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Ian Stewart, Peter Randall-Page, Mark Miodownik, Jane Rapley

43 minutes
First broadcast:
Monday 20 February 2012

On Start the Week Tom Sutcliffe looks at how science has shaped our civilisation. Mark Miodownik explores how the discovery of new materials has transformed the way we live, from the Stone Age to the Silicon Age. While the mathematician Ian Stewart argues that calculations made centuries ago have led to untold innovations, and that mathematical equations really have changed our world. The natural world is the starting point for the sculptor, Peter Randall-Page and his abstract geometric form carved in stone. And Jane Rapley from Central Saint Martins College of Art and Design considers how far fashion designers are influenced by modern materials and techniques, and inspired by the natural world.
Producer: Katy Hickman.


    Ian Stewart is an Emeritus Professor of Mathematics at Warwick University and a Fellow of the Royal Society.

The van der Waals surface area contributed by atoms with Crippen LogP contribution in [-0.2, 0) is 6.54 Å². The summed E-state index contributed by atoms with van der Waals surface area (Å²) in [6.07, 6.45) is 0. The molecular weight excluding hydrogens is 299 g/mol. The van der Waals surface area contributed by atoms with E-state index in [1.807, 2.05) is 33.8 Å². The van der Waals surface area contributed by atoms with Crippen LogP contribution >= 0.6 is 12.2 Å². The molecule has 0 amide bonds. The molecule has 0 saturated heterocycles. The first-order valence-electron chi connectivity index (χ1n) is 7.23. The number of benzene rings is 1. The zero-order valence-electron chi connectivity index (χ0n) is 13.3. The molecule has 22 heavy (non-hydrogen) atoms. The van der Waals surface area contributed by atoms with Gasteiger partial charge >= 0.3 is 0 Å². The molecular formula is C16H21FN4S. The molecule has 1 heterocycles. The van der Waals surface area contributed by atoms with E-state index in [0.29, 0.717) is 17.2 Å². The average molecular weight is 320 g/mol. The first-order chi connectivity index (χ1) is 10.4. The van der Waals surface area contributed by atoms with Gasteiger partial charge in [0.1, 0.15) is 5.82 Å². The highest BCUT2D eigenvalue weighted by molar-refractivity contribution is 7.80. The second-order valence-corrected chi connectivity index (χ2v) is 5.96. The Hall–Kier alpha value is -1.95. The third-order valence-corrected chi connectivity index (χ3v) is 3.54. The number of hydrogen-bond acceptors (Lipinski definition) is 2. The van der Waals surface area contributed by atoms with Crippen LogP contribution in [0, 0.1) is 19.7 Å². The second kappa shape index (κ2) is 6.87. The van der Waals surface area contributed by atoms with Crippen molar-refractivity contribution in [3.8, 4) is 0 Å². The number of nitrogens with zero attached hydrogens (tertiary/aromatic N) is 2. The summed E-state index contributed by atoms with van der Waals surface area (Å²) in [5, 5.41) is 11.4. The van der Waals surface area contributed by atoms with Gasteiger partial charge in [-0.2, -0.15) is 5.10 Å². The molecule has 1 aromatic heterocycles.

17 Equations that Changed the World is published by Profile Books.

    Ian Stewart

    Peter Randall-Page is a sculptor whose work is held in public and private collections throughout the world.

    Two monumental sculptures, 'Fructus' and 'Corpus', are to be installed in Riverside Walk Gardens in Millbank, London at the end of April for 6 months to coincide with the Olympics, as part of Westminster City Council's 'City of Sculpture' Festival.

    Peter Randall-Page

    Mark Miodownik is an engineer and materials scientist and the Professor of Materials and Society at UCL.

    Metal: how it works is part 1 of a 3-part series on the science of materials which will be broadcast on BBC 4 in the spring.

    Mark Miodownik

    Jane Rapley is Head of Central Saint Martins College of Art and Design and has been involved with design education for forty years.

    Central Saint Martins College of Art and Design


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    Start the Week

    Start The Week sets the cultural agenda for the week ahead, with high-profile guests discussing the…

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